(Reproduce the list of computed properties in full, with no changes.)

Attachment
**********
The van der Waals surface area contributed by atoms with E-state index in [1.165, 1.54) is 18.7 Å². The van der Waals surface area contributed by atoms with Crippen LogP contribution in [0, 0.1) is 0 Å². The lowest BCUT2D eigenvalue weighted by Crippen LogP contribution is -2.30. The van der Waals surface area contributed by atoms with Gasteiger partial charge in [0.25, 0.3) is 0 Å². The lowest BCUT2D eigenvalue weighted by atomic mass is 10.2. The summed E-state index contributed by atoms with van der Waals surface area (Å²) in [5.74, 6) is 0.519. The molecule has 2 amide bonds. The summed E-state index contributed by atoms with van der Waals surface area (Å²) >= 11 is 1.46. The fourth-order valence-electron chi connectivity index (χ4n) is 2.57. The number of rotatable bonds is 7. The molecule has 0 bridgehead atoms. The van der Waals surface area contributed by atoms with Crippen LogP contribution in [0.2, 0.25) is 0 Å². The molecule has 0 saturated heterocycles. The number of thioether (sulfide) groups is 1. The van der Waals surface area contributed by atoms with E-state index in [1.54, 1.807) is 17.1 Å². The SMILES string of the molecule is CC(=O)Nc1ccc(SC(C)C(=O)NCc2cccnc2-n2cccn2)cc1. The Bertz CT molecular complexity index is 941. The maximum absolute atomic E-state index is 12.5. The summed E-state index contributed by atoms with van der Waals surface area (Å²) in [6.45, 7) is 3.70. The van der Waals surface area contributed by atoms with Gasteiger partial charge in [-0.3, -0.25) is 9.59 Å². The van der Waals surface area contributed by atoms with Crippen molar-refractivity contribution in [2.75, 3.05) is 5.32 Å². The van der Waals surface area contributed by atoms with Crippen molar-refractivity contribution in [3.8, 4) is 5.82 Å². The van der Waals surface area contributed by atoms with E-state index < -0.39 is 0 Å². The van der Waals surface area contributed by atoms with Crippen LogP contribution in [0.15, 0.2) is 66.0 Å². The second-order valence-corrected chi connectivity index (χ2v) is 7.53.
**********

The van der Waals surface area contributed by atoms with E-state index in [1.165, 1.54) is 18.7 Å². The van der Waals surface area contributed by atoms with Crippen LogP contribution in [0, 0.1) is 0 Å². The lowest BCUT2D eigenvalue weighted by Crippen LogP contribution is -2.30. The van der Waals surface area contributed by atoms with Gasteiger partial charge in [0.25, 0.3) is 0 Å². The lowest BCUT2D eigenvalue weighted by atomic mass is 10.2. The summed E-state index contributed by atoms with van der Waals surface area (Å²) in [5.74, 6) is 0.519. The molecule has 2 amide bonds. The summed E-state index contributed by atoms with van der Waals surface area (Å²) >= 11 is 1.46. The fourth-order valence-electron chi connectivity index (χ4n) is 2.57. The number of rotatable bonds is 7. The molecule has 0 bridgehead atoms. The van der Waals surface area contributed by atoms with Crippen LogP contribution in [0.2, 0.25) is 0 Å². The molecule has 0 saturated heterocycles. The number of thioether (sulfide) groups is 1. The van der Waals surface area contributed by atoms with E-state index in [1.54, 1.807) is 17.1 Å². The SMILES string of the molecule is CC(=O)Nc1ccc(SC(C)C(=O)NCc2cccnc2-n2cccn2)cc1. The Bertz CT molecular complexity index is 941. The maximum absolute atomic E-state index is 12.5. The summed E-state index contributed by atoms with van der Waals surface area (Å²) in [6.45, 7) is 3.70. The van der Waals surface area contributed by atoms with Gasteiger partial charge in [-0.3, -0.25) is 9.59 Å². The van der Waals surface area contributed by atoms with Crippen molar-refractivity contribution in [2.75, 3.05) is 5.32 Å². The van der Waals surface area contributed by atoms with Crippen molar-refractivity contribution in [3.8, 4) is 5.82 Å². The van der Waals surface area contributed by atoms with E-state index < -0.39 is 0 Å². The van der Waals surface area contributed by atoms with Crippen LogP contribution in [0.15, 0.2) is 66.0 Å². The second-order valence-corrected chi connectivity index (χ2v) is 7.53.